The Theatre of Others Podcast

TOO Episode 78: Audio New Play Festival, Rachel Chin's GALATEA

September 13, 2021 Rachel Chin Season 2 Episode 78
The Theatre of Others Podcast
TOO Episode 78: Audio New Play Festival, Rachel Chin's GALATEA
Show Notes

It won't happen again. 

I love you

I'm trying to do

what's best for you

 

Galatea - a statue, an ideal, an object of love. 

When the sculptor Pygmalion’s creation is brought to life by the Goddess Aphrodite, Happily Ever After seems an inevitability. Love is an enchantment; all are blinded by its glamour. 

But who decides what happily ever after looks like…

Where lies the distinction between Love and Possession… 

Can one exist without the other?

 

Creative Team

Playwright: Rachel Chin

Director: Crenshaw Yeo

Recording Engineer: Joel Chua

Sound Designer & Composer:  Jack Burmeister

 

Cast

Galatea: Rachel Chin

Pygmalion: Ryan Ang

Man: Crenshaw Yeo

Woman / Statue: Sarah Liwen Smith

Jiang: Joel Chua

Aphrodite: Rachel Chin & Sarah Liwen Smith

 

Special thanks to Jon Cancio and Tushar Ismail

 


PLAYWRIGHT’S BIOGRAPHY

Rachel Chin is a Malaysian-born actor-playwright based in Singapore and a member of the Playwright’s Commune.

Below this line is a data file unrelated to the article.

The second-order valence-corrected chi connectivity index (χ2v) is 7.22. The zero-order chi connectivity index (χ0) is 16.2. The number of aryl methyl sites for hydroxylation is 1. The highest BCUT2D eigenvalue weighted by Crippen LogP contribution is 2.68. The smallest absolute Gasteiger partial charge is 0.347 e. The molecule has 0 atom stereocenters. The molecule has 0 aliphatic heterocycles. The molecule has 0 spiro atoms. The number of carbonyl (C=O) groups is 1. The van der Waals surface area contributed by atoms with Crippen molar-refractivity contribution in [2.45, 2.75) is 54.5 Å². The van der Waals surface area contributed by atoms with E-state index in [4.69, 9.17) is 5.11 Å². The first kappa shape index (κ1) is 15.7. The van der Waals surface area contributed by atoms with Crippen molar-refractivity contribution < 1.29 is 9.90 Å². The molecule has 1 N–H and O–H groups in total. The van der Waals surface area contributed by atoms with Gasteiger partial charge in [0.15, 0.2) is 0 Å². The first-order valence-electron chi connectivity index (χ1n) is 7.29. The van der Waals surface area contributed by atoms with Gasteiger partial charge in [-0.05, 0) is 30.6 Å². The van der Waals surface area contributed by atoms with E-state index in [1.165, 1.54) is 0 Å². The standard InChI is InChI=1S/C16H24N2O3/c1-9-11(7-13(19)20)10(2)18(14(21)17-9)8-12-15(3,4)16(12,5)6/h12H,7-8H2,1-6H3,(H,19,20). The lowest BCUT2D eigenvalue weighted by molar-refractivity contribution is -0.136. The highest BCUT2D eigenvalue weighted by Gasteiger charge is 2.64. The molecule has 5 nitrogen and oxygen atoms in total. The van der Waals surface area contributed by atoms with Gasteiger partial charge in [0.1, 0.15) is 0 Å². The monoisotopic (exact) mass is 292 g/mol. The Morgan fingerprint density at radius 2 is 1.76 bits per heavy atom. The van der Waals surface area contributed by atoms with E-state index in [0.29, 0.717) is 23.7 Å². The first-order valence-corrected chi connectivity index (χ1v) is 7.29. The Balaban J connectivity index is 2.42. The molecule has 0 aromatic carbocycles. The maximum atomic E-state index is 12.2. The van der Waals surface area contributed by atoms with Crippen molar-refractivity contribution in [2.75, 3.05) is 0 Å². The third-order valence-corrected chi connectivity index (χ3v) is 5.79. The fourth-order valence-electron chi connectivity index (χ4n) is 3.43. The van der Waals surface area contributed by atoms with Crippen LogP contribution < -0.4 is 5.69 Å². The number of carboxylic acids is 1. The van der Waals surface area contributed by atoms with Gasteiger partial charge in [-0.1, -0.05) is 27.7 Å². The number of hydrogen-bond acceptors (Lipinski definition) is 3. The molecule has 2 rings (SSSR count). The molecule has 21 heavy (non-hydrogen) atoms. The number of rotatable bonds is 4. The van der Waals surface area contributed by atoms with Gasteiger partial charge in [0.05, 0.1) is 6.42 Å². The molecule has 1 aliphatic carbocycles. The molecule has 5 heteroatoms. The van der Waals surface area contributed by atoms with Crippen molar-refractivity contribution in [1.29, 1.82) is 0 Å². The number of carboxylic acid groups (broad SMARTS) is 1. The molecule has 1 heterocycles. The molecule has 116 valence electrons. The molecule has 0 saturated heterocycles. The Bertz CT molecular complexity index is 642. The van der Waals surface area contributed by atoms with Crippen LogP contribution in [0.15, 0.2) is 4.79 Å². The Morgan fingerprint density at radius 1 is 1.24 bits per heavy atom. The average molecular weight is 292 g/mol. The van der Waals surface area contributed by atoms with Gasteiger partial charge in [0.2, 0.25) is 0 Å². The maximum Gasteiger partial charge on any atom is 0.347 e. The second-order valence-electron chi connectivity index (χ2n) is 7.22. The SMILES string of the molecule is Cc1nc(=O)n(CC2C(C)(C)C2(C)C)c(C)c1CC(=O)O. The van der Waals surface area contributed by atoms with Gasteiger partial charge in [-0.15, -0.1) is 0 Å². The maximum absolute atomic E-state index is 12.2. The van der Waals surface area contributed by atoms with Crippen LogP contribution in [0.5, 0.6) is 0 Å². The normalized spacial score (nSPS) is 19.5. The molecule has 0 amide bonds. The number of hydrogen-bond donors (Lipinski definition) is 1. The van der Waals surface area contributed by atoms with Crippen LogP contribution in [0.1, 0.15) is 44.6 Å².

Her writing credits include: In Sickness, Expats Anonymous (Produced and Developed with the Yale Cabaret - Cab 53); the Otters United Funny Club (stage and online); the Sony Play everything Show (Playstation Asia); Yeye (LASALLE College of the Arts); and Mama Says Don’t Talk Back (LASALLE Solo Festival). She is a graduate of the BA (Hons) Acting program at LASALLE College of the Arts and has been mentored by Aubrey Mellor OAM, Haresh Sharma, Chong Tze Chien among others.

Instagram: @Rachelchinmy

 

 

WRITER’S NOTE

Galatea was born from a need to address trauma.

Prior to 2018, I was not aware of the term “Gaslighting,” even though I had lived through it for a year. At the time, I thought an abusive relationship was one that involved physical violence, and anything short of that was just a personality quirk that “love” would conquer. 

Without the words to define my experience, I wasn’t able to fully process what I was going through. It wasn’t until I met other people who recognized and identified with my situation - and held no judgment - that something clicked, and I felt empowered to leave.

Ultimately, that is what Galatea is about. 

It is my way of helping those in similar circumstances to feel seen and to feel sane, my way of engaging other survivors of traumatic relationships.

Galatea is a humble prayer for empowerment, catharsis, and healing - and that wherever you are, you feel safe.

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